A small-molecule Nrf1 and Nrf2 activator mitigates polyglutamine toxicity in spinal and bulbar muscular atrophy.
Bott LC., Badders NM., Chen KL., Harmison GG., Bautista E., Shih CC., Katsuno M., Sobue G., Taylor JP., Dantuma NP., Fischbeck KH., Rinaldi C.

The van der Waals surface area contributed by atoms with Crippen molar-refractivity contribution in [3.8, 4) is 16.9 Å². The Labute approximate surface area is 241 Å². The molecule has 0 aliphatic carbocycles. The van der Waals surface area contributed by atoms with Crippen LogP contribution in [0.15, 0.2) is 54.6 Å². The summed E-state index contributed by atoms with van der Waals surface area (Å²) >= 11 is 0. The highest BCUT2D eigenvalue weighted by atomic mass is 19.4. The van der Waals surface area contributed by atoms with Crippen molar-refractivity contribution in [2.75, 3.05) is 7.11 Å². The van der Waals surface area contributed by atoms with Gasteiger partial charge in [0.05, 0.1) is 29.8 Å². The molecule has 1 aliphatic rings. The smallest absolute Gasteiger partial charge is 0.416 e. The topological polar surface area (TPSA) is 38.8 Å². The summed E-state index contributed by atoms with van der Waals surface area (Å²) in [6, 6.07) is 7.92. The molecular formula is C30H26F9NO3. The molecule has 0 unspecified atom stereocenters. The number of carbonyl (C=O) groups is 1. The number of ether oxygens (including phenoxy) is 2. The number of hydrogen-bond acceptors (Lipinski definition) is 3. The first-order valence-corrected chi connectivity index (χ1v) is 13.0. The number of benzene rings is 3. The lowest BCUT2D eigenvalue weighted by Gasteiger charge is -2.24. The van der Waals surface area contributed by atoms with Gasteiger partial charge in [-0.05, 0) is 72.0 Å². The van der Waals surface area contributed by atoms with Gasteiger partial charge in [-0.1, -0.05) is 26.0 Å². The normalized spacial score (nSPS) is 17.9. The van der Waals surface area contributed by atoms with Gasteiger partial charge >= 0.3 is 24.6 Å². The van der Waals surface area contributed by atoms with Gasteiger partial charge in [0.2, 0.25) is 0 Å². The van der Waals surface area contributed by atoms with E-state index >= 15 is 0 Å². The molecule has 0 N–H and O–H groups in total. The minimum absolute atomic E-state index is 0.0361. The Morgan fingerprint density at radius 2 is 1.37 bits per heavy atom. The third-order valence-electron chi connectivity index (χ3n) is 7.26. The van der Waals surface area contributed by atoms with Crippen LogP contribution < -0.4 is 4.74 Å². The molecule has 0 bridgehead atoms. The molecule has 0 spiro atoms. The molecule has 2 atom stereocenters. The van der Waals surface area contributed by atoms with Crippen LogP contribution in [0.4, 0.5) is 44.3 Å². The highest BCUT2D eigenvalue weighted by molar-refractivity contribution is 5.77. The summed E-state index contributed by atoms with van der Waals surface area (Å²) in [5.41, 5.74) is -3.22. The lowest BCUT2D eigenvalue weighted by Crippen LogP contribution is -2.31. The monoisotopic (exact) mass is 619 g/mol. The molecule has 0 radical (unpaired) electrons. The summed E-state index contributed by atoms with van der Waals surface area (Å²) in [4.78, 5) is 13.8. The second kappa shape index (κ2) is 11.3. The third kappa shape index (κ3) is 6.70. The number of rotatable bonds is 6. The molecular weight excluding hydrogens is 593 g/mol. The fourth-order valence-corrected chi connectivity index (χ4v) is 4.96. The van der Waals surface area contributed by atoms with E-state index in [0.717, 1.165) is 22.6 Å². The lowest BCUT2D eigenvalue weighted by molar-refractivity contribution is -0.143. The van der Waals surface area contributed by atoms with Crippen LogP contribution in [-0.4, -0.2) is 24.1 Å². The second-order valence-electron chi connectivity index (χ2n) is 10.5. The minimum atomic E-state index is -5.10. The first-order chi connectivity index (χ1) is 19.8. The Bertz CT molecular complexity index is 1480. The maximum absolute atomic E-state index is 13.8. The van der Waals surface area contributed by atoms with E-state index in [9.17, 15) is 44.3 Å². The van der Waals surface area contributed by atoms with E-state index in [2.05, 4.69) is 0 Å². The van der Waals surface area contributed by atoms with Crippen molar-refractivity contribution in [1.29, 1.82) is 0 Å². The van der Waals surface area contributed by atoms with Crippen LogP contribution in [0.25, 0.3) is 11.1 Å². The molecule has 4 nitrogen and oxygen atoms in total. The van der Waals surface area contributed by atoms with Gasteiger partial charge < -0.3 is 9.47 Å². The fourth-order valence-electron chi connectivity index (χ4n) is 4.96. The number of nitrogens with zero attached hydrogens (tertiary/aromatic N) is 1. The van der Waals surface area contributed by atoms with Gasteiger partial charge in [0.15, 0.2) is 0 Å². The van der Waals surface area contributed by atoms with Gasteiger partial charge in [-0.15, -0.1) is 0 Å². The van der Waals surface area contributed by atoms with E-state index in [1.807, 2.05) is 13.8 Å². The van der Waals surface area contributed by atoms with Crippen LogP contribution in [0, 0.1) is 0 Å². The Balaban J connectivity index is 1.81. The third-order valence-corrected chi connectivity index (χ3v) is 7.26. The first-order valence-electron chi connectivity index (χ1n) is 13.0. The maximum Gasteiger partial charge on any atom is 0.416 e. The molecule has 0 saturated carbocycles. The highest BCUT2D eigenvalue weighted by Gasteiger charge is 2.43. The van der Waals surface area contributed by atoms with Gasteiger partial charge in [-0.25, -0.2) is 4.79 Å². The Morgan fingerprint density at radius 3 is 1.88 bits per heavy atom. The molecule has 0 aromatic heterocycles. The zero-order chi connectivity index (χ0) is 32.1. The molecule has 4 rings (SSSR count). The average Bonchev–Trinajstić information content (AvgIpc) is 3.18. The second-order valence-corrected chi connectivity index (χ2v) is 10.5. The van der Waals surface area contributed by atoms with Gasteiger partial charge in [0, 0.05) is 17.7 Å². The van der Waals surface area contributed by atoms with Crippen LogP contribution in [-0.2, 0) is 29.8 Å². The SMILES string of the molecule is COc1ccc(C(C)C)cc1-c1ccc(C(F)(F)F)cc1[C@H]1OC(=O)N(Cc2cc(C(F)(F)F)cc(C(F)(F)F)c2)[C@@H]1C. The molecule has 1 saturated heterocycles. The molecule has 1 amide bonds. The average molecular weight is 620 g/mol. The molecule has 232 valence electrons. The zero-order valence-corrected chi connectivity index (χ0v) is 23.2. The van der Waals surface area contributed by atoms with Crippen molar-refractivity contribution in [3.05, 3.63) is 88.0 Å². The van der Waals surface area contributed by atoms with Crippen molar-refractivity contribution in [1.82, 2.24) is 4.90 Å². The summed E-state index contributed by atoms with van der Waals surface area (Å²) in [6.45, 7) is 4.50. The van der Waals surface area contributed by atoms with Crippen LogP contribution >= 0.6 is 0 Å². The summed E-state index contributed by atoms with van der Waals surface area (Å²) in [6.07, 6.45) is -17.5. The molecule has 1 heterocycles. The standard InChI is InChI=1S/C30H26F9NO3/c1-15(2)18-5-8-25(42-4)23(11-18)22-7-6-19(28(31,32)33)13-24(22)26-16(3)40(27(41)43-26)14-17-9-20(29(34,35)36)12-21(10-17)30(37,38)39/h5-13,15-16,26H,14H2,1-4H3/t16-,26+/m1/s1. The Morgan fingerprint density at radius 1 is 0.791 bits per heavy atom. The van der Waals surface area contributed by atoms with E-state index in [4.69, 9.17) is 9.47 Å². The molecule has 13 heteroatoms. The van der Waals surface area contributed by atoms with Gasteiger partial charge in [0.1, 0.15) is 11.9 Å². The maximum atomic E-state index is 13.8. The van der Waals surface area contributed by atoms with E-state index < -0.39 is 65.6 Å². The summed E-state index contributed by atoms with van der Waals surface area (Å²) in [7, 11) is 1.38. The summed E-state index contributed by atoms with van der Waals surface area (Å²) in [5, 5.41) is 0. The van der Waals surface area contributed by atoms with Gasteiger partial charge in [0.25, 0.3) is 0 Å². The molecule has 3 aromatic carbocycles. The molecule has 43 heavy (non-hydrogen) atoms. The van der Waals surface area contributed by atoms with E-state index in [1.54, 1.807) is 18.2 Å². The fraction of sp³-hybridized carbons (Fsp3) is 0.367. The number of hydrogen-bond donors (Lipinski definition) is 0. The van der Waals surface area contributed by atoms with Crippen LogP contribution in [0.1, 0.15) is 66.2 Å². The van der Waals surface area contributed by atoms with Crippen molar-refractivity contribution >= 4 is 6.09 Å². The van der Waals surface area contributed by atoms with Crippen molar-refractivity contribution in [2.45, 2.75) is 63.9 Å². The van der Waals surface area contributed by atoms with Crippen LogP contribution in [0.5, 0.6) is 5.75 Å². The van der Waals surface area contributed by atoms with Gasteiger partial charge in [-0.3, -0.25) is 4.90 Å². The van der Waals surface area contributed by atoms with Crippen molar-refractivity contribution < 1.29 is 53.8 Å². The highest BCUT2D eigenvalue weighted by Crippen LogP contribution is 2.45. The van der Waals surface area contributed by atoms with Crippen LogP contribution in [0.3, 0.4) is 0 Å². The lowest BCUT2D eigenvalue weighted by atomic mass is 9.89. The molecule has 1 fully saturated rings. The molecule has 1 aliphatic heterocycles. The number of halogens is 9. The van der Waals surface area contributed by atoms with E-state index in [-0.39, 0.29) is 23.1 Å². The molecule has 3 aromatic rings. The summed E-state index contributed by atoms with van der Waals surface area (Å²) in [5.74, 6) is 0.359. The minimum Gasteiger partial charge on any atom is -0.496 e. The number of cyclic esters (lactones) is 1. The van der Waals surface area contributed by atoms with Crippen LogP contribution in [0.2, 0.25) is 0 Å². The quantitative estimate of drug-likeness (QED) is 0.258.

Spinal and bulbar muscular atrophy (SBMA, also known as Kennedy's disease) is one of nine neurodegenerative disorders that are caused by expansion of polyglutamine-encoding CAG repeats. Intracellular accumulation of abnormal proteins in these diseases, a pathological hallmark, is associated with defects in protein homeostasis. Enhancement of the cellular proteostasis capacity with small molecules has therefore emerged as a promising approach to treatment. Here we characterize a novel curcumin analog, ASC-JM17, as an activator of central pathways controlling protein folding, degradation, and oxidative stress resistance. ASC-JM17 acts on Nrf1, Nrf2, and Hsf1, to increase the expression of proteasome subunits, antioxidant enzymes, and molecular chaperones. We show that ASC-JM17 ameliorates toxicity of the mutant androgen receptor (AR) responsible for SBMA in cell, fly, and mouse models. Knockdown of the Drosophila Nrf1 and Nrf2 ortholog CncC, but not Hsf1, blocks the protective effect of ASC-JM17 on mutant AR-induced eye degeneration in flies. Our observations indicate that activation of the Nrf1/Nrf2 pathway is a viable option for pharmacological intervention in SBMA and potentially other polyglutamine diseases.